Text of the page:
A battle about the ideal height would appear to be raging in men and women’s genes. Gert Stulp, PhD candidate at the University of Groningen, has shown that this conflict is leading to a difference in reproductive success between men and women of varying height. His research will be published in the journal Biology Letters on 12 November.
‘Natural selection is still occurring in human beings, despite birth control and good medical facilities’, says Gert Stulp. Together with colleagues from Groningen, Amsterdam and Cambridge (UK), he managed to find evidence of an intralocus sexual conflict currently raging in the DNA of the human race.
‘A conflict like this arises because men and women are different and therefore subject to different selection pressures’, explains Stulp. A stag, for example, benefits from big antlers, but they would be impractical for a doe. ‘Nature has “switched off” antler development in does, so there is no conflict between the male and female animals. However, some of the traits that are helpful to one sex but a hindrance to the other cannot be quite so easily switched off.’
This is the case with height in human beings. Short parents tend to produce short daughters and short sons. This benefits the reproductive success of the daughters, but not that of the sons. ‘We know that shorter women have more children than women of an average height. With men, this is the other way round.’ As short women and men of average height have the most children, their genes are passed on the most.
This difference in selection pressures for human height between the sexes could mean that shorter families are more successful at reproducing via the women, while families of an average height produce more children via the men in the family. This is known as an intralocus sexual conflict: a particular trait (in this case: being short or of average height) is an advantage when it presents in one sex, but a disadvantage when it presents in the other.
The question being addressed is whether this conflict can be demonstrated in humans. Stulp studied the number of children born to brothers and sisters in a large-scale American database containing data on thousands of residents of Wisconsin born in 1937 or 1938.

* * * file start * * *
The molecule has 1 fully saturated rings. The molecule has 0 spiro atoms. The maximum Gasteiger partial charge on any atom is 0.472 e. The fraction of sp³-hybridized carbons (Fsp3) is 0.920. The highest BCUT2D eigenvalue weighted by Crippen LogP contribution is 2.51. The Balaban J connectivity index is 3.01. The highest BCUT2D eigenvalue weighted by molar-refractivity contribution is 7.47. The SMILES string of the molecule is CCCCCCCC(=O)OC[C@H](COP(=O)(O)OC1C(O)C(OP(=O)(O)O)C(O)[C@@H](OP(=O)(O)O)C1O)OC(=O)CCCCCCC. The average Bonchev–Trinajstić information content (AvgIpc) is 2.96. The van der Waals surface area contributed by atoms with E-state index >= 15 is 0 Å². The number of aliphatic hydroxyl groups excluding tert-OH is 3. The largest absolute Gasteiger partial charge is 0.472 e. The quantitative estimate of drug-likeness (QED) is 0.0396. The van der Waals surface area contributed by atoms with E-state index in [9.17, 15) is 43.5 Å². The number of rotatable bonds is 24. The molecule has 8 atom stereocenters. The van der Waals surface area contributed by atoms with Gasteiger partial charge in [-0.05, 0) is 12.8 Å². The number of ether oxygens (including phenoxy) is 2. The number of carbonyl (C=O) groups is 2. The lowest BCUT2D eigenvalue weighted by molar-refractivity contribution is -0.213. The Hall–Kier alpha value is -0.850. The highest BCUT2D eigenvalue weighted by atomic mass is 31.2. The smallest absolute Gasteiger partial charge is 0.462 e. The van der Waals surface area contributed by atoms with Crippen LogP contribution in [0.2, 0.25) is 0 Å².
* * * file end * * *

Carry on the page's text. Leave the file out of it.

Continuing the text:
‘It turned out that by taking the height of just one individual/person, we could predict whether his or her sibling would produce many or few children. Shorter individuals have a higher chance of becoming an uncle or aunt through their sister, while individuals of average height are more likely to have nephews and nieces via their brother.’ The sexual conflict relating to body height was clearly visible. ‘We are the first researchers to actually demonstrate this type of genetic conflict in humans.’
It is still unclear why shorter women have more children. ‘A conflict between growth and reproduction is common in some species of animals’, continues Stulp. Short women probably put more energy into reproducing. ‘In general, the earlier a woman has her first child, the more children she will have. Women with a genetic tendency to have children at a young age also appear to have a genetic tendency to be short. But whatever the reason, evolutionary processes still seem to be alive and kicking in modern society.’
Gert Stulp will be awarded a PhD in early 2013 by the Faculty of Behavioural and Social Sciences for research into human behaviour in an evolutionary perspective. His supervisors are evolutionary social psychologist Bram Buunk and behavioural biologist Simon Verhulst.
Gert Stulp: firstname.lastname@example.org, +31 (0)50-363 6326
Gert Stulp, B. Kuijper, A.P. Buunk, T.V. Pollet and S. Verhulst: Intralocus sexual conflict over human height. Biology Letters, 12 November 2012. doi: 10.1098/rsbl.2012.05900
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